THE CREATION OF MYTHS
ii. On the Phenomenology of Myth
In our time, words like Myth and Ritual have lost their original meanings, and in common usage are usually misunderstood. ... It will be necessary for us to begin by reconsidering the ancient beliefs and practices that lie behind these modern words, and attempt to recapture their older and wider range of meanings and connotations for ourselves. These preliminary observations about the manner in which these words are here used and defined will likewise determine the larger conclusions that will be drawn later on in this study.
The word Myth in particular refers to a complex of meanings and practices universally common among the myth-making cultures under consideration here. It will be necessary for us to approach these meanings and practices from a handful of critical directions all at once (or, rather, in succession):
1st) The ORALITY of Myth:
Myth began as purely oral history held in common by members of the same community, intentionally transmitted from one generation to the next by word of mouth.
2nd) The AUTHORITY accredited to Myth:
Myths which explained how aspects of the natural world came to be were commonly regarded as truthful accounts of historical events, and were thus considered to be authoritative and profoundly sacred by those responsible for handing them down.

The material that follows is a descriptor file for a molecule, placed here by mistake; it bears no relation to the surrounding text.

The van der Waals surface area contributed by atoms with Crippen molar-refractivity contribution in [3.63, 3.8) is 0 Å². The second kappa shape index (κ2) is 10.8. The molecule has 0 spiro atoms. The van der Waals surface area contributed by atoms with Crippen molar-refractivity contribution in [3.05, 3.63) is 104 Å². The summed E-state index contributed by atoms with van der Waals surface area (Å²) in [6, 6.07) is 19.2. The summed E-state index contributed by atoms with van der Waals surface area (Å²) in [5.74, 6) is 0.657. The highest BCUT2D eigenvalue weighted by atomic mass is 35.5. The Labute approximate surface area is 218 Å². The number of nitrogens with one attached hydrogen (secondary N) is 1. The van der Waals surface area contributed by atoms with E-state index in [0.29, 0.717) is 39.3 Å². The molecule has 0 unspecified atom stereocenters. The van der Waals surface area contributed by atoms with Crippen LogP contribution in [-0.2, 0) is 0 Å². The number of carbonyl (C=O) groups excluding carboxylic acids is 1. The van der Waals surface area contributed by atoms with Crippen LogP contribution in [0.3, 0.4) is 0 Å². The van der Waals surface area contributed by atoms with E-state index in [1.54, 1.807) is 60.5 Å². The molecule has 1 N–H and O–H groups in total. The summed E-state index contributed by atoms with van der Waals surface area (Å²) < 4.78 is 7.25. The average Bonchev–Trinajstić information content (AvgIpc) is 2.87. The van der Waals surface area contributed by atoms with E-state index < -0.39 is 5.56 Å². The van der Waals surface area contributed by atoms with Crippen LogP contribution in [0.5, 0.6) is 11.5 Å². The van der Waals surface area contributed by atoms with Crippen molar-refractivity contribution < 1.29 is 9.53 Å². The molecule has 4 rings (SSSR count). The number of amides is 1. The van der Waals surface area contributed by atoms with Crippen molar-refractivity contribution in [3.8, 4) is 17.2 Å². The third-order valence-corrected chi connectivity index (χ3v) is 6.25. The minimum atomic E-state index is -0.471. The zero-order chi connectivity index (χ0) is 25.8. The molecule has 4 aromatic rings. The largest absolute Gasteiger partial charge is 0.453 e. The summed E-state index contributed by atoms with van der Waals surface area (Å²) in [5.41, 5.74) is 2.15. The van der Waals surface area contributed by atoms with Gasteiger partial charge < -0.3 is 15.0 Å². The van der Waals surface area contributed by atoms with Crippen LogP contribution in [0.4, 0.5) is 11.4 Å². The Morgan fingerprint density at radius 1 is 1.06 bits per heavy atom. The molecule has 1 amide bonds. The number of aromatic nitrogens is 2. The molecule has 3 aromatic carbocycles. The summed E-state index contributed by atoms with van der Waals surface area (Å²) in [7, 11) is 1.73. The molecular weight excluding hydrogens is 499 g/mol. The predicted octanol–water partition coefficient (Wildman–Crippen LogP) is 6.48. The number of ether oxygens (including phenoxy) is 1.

3rd) The COMMUNITY production and preservation of Myth:
Myths and their related social traditions were the property of the entire community, defined the fundamental world-view and social practices of their culture, and commonly served as the basis of the group’s sense of self and cohesive social order.
4th) The EFFICACY of Myth in Ritual settings:
The dramatic re-enactment of the community’s myth of creation was a central part of their annual ritual activities — the efficacious performance of which was believed to sustain and guard the social and natural orders from future catastrophe.
5th) The PERSISTENCE of Myth throughout History:
Forerunner of both religion and science, myth persisted through the ages by being repeatedly transformed and remade anew.
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— In short, traditional myth-making communities naturally aligned themselves around cosmovisions that appeared self-evidently true from their own specific point of view. That the rituals derived from these myths were perceived to preserve their world from future disasters likewise encouraged the regular maintenance of these rituals, and further strengthened the group’s belief in the practical life-saving truthfulness of their mythology through long ages to come.